Saturday, December 22, 2007

Student Attorneys Join Fight Against RIAA in Maine; Univ. of Maine law students submit reply brief in Arista v. Does 1-27

For the first time of which we are aware, a university's legal clinic has jumped in to fight the RIAA's ex parte litigation campaign against the nation's college and university campuses.

In Arista v. Does 1-27, where eight University of Maine students are being represented by Bob Mittel of Mittel Asen, a Portland, Maine, law firm, two other "John Doe" students are being represented by student attorneys from the University of Maine School of Law's legal clinic, the Cumberland Legal Aid Clinic, adjacent to the University of Maine School of Law campus, also in Portland.

The student attorneys, Hannah Ames and Lisa Chmelecki, are working under the supervision of Prof. Deirdre M. Smith of the University of Maine School of Law. Professor Smith serves on the Maine Supreme Judicial Court's Advisory Committee on the Rules of Evidence and Governor John Baldacci's Select Committee on Judicial Appointments.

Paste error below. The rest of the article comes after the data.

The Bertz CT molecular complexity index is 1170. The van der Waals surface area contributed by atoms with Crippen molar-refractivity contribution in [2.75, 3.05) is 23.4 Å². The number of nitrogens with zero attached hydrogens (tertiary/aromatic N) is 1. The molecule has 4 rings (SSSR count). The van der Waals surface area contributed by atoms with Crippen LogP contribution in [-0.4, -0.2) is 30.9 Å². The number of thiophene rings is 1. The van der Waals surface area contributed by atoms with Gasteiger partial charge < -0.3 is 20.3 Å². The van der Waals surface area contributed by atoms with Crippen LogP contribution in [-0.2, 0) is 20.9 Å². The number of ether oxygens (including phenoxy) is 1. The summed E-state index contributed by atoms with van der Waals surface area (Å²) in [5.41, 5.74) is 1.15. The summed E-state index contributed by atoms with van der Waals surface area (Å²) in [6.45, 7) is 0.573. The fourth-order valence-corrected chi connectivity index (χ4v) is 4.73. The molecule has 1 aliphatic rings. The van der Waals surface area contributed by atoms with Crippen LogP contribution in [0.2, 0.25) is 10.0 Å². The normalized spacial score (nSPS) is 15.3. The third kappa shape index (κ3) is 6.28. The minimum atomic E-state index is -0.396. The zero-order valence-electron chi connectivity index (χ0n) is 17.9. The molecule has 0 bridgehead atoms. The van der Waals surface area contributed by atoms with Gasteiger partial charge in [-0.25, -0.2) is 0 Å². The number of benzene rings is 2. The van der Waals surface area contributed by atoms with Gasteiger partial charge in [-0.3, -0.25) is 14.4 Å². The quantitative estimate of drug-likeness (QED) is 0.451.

Both the eight students represented by Mr. Mittel's firm, and the two students represented by the student attorneys at Cumberland Legal Aid Clinic, submitted reply briefs in further support of their motion to dismiss the RIAA's complaint.

Reply Memorandum on behalf of "John Does 16 & 18" in support of motion to dismiss complaint*
Reply Memorandum on behalf of "John Does 2, 3, 6, 7, 8, 15, 22, and 23" in support of motion to dismiss complaint*

* Document published online at Internet Law & Regulation